Valve stop 136 is a thick metal disc shaped member which provides support and backing for valve plate 134 and valve seat 132. Valve stop 136 is similar in configuration to valve plate 134 and includes an annular ring 160, a generally rectangular portion 162 extending radially inward from ring 160, a generally circular portion 164 attached to the radially inner end of rectangular portion 162 and a support section 166 extending between circular portion 164 and ring 160 on the side of portion 164 opposite to portion 162. Valve stop 136 also includes a pair of bosses 168 which define a pair of alignment apertures 170. When apertures 170 are in registry with apertures 158 in valve plate 134, rectangular portion 162 is aligned with rectangular portion 152 of valve plate 134 and it positions circular portion 164 in alignment with circular portion 154 of valve plate 134. Rectangular portion 162 and circular portion 164 cooperate to define a curved contoured surface 172.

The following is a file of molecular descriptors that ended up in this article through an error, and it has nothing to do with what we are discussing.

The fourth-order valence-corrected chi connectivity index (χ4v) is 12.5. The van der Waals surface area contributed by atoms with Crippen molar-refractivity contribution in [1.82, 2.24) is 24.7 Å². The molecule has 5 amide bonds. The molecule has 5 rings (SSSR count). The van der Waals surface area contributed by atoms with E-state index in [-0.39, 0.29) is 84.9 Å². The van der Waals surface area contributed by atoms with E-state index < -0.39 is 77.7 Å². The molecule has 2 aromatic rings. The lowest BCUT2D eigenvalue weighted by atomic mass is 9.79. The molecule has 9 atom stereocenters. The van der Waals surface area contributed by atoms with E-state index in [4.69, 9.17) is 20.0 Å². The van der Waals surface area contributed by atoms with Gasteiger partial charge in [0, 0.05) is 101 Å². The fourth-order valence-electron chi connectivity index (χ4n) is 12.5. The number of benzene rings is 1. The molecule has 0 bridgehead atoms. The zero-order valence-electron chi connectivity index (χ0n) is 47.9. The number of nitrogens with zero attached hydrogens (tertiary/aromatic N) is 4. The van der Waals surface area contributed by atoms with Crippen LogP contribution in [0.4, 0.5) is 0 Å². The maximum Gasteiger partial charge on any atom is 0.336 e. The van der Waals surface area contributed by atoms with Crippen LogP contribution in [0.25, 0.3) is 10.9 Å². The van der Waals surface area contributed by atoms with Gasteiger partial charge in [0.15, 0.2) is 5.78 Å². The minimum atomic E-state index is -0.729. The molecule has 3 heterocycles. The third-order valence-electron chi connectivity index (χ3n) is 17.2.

Discharge valve assembly 130 is assembled to non-orbiting scroll member 70 by first placing valve seat 132 within recess 78 with contoured surface 148 facing upward while aligning apertures 142 with bores 146 which aligns passage 140 with passage 76. Next, valve plate 134 is placed on top of valve seat 132 within recess 78 while aligning apertures 158 with apertures 142 which aligns circular portion 154 with passage 140. Next, valve stop 136 is placed on top of valve plate 134 within recess 78 while aligning apertures 170 within apertures 158 which aligns portions 162 and 164 with portions 152 and 154, respectively. A roll pin 176 is inserted through each aligned set of apertures 170, 158 and 142 and press fit into each bore 146 to maintain the alignment of these components. Finally, retainer 138 is installed within recess 78 to maintain the assembly of valve assembly 130 with non-orbiting scroll member 70. Retainer 138 can be connected to non-orbiting scroll member 70 by being press fit within recess 78, retainer 138 and recess 78 can be threaded to provide the connection or other means known in the art can be used to secure retainer 138 within recess 78. The assembly of retainer 138 sandwiches the entire circumferential ring 150 of valve seat 132 between the upper flat surface of valve seat 132 and ring 160 of valve stop 136 to secure and retain valve plate 134.